Country Reports on Terrorism 2008 - Kuwait

The Government of Kuwait exerted measured effort but made little progress in combating terrorism; it did not enact stronger counterterrorism and money laundering legislation, and it continued to have difficulty prosecuting terrorists and terrorism financiers and facilitators.

Kuwait was an effective and reliable partner in providing security for U.S. military installations and convoys in Kuwait. The risk of a terrorist attack in Kuwait remained high, however, because of the government-welcomed presence of U.S. forces in the country.

Kuwait lacked legal provisions to deal with conspiracies to commit terrorist acts, a problem exacerbated by the contentious relationship between the executive branch (headed by Kuwait's ruling family) and the elected legislative body, the National Assembly, which must approve such legislation. In general, the Kuwaiti government was more likely to take action against non-Kuwaiti residents involved in terrorist facilitation, but showed reluctance to take legal or preventative action against key local Sunni extremists unless there was a perception of clear and direct danger to Kuwaiti or U.S. interests.

The Kuwait's Ministry of Awqaf (religious endowments) and Islamic Affairs' World Moderation Center offered a 45-day moderation course, which over 700 imams have completed thus far. The Center also began offering this course to high school Islamic studies teachers. During the year, Kuwaiti officials visited the Kingdom of Saudi Arabia's rehabilitation center with the intent to establish a similar center in Kuwait; the Kuwaiti Prime Minister announced this initiative in a September meeting with the President. However, at year's end, the Rehabilitation Center had not yet been established reportedly due to legal constraints. The Amir of Kuwait made a call for tolerance and dialogue at the November UN General Assembly-sponsored Interfaith Dialogue in New York.

The Government of Kuwait increased its cooperation with NATO by conducting a six-day joint exercise in November that focused on combating terrorist attacks and piracy. Kuwait Army Commandos, Kuwait National Guards, and a Jordanian Special Forces Unit also participated in a November joint exercise on combating terrorism in residential areas.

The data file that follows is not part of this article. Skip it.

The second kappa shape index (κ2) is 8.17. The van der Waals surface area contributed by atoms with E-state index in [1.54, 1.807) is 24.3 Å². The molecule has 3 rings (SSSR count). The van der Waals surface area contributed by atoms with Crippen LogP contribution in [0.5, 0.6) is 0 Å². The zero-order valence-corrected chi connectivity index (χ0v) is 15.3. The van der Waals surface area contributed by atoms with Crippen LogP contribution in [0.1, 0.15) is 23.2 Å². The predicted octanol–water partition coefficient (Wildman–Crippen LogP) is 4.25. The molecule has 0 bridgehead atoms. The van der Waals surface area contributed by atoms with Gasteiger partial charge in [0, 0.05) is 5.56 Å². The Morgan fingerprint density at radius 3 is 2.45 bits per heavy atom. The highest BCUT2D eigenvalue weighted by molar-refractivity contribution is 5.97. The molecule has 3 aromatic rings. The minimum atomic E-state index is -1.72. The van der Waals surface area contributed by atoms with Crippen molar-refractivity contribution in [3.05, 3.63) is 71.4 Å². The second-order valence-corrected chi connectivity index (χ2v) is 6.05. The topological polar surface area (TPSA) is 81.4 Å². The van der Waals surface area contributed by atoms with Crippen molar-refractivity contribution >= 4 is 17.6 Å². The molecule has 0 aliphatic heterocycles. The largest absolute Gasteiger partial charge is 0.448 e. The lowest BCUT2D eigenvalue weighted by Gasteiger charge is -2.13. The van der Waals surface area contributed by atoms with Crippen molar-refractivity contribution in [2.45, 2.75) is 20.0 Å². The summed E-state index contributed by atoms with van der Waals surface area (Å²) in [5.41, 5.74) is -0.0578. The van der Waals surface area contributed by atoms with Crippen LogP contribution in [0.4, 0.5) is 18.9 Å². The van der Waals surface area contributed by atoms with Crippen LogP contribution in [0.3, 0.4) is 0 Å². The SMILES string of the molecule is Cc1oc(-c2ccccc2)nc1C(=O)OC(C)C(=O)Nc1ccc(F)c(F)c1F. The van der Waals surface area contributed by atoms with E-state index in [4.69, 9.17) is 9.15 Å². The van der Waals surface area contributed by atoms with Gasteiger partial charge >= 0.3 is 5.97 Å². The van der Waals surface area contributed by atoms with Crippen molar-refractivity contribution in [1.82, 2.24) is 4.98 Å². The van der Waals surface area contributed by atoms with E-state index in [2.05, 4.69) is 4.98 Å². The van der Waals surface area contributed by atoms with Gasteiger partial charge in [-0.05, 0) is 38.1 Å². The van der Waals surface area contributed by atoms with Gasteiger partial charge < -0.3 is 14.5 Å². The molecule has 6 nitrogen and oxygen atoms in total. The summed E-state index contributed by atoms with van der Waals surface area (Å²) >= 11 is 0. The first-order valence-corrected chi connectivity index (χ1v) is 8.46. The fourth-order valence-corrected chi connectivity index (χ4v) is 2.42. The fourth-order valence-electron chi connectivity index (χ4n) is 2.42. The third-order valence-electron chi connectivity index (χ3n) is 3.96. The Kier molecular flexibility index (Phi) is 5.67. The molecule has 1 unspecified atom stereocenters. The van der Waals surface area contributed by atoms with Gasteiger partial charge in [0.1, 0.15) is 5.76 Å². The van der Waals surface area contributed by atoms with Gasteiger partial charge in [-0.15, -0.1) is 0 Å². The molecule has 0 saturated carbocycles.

Kuwait experienced a dramatic increase in dialogue on counterterrorism; the government engaged in numerous high-level counterterrorism talks with U.S. officials including the President, and senior civilian and military officials on issues ranging from border security, cyber security, and recidivism of terrorists. In March, Kuwait participated in an Antiterrorism Assistance (ATA) workshop designed to improve its interagency counterterrorism coordination.

The Kuwaiti government lacked sufficient enforcement mechanisms for combating money laundering and terrorist financing, thus hindering its effectiveness. The government implemented no cash reporting requirements for individuals leaving the country, and this was a significant vulnerability. While money laundering was a criminal offense, terrorist financing was not specifically prohibited. Kuwait had established an Anti-Money Laundering/Combating Terrorist Financing Committee, with representation from a wide range of government ministries and domestic financial institutions. Kuwait was also an active member of the Middle East and North Africa Financial Action Task Force. Although Kuwait had a Financial Intelligence Unit, it did not exercise independent authority in accordance with current international standards. A revised anti-money laundering draft law, which would criminalize terrorist financing, has been pending Council of Ministers' approval and subsequent referral to the National Assembly for passage since August. The Ministry of Social Affairs and Labor regulates charities; transfers of donated funds abroad must be approved by the ministry.

The Kuwaiti government made several arrests on terrorism-related charges, but was unable to successfully prosecute or detain for a lengthy period because of the lack of evidence and/or the lack of a clear definition of terrorism under its constitutional framework.

Significant acquittals took place during the year:In October, the Kuwaiti Council of Ministers published an Action Plan which included and allocated $2.7 billion for counterterrorism initiatives to be implemented by the Ministry of Interior by 2012. Among them were:


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